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Nutrition

Healthy Eating 101

The college experience is a time of growth and adjustment. Students have new friends, challenging coursework, and different living arrangements. Many are away from home for the first time, which gives them the freedom to eat what and when they want.

To prevent the typical college weight gain and compromised immune system, adopt some healthy eating habits. Doing so will keep your energy and resistance to illness high.

  • Start with breakfast. Begin the day with a healthy breakfast. For those days when you don’t have time to stop by the cafeteria on the way to class, keep fresh fruit, bread for toast, and single-serving juice containers in your room. This can help prevent mid-morning cravings for sugary treats and help you focus on your classes.
  • Limit fast food. Limit stops at fast food restaurants, and when you do go, bypass the french fries and other fried treats. Order salads or sandwiches that don’t contain fried or greasy meat. Select healthy pizza toppings such as olives, mushrooms and green peppers; if you must have meat, opt for Canadian bacon, which is much lower in fat than pepperoni.
  • Enjoy healthy snacking. As an alternative to unhealthy treats such as chips or candy bars, keep healthy snacks such as raw veggies, yogurt and fresh fruit, popcorn, pretzels, low-fat string cheese, raisins, trail mix, applesauce, and granola bars in your room.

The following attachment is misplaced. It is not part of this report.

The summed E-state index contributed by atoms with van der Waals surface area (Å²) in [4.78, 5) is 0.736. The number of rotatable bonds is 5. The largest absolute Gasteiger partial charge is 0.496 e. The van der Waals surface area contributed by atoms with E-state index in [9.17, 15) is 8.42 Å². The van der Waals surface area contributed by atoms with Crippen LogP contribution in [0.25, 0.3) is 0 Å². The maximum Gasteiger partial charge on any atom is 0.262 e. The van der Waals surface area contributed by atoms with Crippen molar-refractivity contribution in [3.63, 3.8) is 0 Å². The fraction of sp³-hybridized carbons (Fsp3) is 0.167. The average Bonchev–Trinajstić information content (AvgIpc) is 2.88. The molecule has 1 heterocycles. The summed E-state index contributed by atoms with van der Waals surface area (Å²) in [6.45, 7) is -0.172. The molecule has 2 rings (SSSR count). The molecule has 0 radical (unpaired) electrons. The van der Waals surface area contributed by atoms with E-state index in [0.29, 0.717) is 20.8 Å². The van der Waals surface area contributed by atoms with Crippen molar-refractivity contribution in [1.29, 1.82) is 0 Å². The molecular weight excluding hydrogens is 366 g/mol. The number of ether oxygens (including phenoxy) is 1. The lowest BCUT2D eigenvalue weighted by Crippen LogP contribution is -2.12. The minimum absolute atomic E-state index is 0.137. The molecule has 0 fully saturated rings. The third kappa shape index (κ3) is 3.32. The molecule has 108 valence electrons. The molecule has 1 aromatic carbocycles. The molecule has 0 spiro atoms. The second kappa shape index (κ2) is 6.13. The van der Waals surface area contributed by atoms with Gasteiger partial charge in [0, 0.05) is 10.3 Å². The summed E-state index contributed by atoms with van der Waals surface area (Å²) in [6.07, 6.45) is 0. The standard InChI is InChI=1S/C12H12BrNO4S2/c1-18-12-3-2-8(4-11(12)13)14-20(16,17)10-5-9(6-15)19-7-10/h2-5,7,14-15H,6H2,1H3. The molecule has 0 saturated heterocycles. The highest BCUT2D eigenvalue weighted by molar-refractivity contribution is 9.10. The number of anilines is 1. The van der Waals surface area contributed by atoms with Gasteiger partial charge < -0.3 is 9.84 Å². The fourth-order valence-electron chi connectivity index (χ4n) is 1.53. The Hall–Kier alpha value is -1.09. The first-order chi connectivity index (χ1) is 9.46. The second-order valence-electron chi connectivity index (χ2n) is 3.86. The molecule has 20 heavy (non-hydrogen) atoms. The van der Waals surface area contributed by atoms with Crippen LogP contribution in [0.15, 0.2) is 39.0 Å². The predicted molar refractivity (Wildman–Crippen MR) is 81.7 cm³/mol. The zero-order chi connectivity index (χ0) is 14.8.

• Limit sugar. Sugar is high in calories but low in nutrition. Even if you don’t feel you can completely eliminate it from your diet during college, limit the amount you consume. Instead of eating a whole candy bar, have a piece of fruit first and split the candy bar with someone else.
  • Balance your meals. A healthy diet consists of a balance of protein, vitamins, minerals, carbohydrates, and fats. Eat a variety of vegetables and moderate amounts of protein. Limit fats to the healthier choices, such as olive oil and nuts.
  • Stay hydrated. Drink at least eight eight-ounce glasses of water each day. Carry around a sports bottle filled with water and drink it throughout the day to keep from becoming dehydrated. If you work out, you’ll need even more.

Making Healthy Food Choices

With Volunteer Dining
Volunteer Dining offers easily attainable nutrition information for food items offered in the residential dining halls. Volunteer Dining provides students and the campus community with knowledge through literature to enable informed selection. All residential dining halls on campus offer vegetarian, vegan, allergy-free and healthy options. Volunteer Dining provides daily menus online at ut.campusdish.com for the campus community to view.

At Fast Food Restaurants
The quickest way to derail a diet is by eating unhealthy fast foods. However, for many college students, fast food is a go-to choice because it is cheap and convenient, and access to cooking appliances can be limited in residence halls. You can still choose healthier fast food, though. Choose lean meats and vegetables that are fresh, baked, or grilled. Salad dressing can be packed with calories; keep servings at a minimum. Instead of pepperoni and sausage on your pizza, have veggies.

In Your Room
Keep some food in your residence hall room so you always have access to healthy options and are not tempted to go to a convenience store or vending machine for unhealthy late-night  snacks such as cookies or potato chips. Whole-grain breakfast cereals or pretzels, dried fruit, baby carrots, fresh fruit, yogurt, and nuts are foods you can keep handy.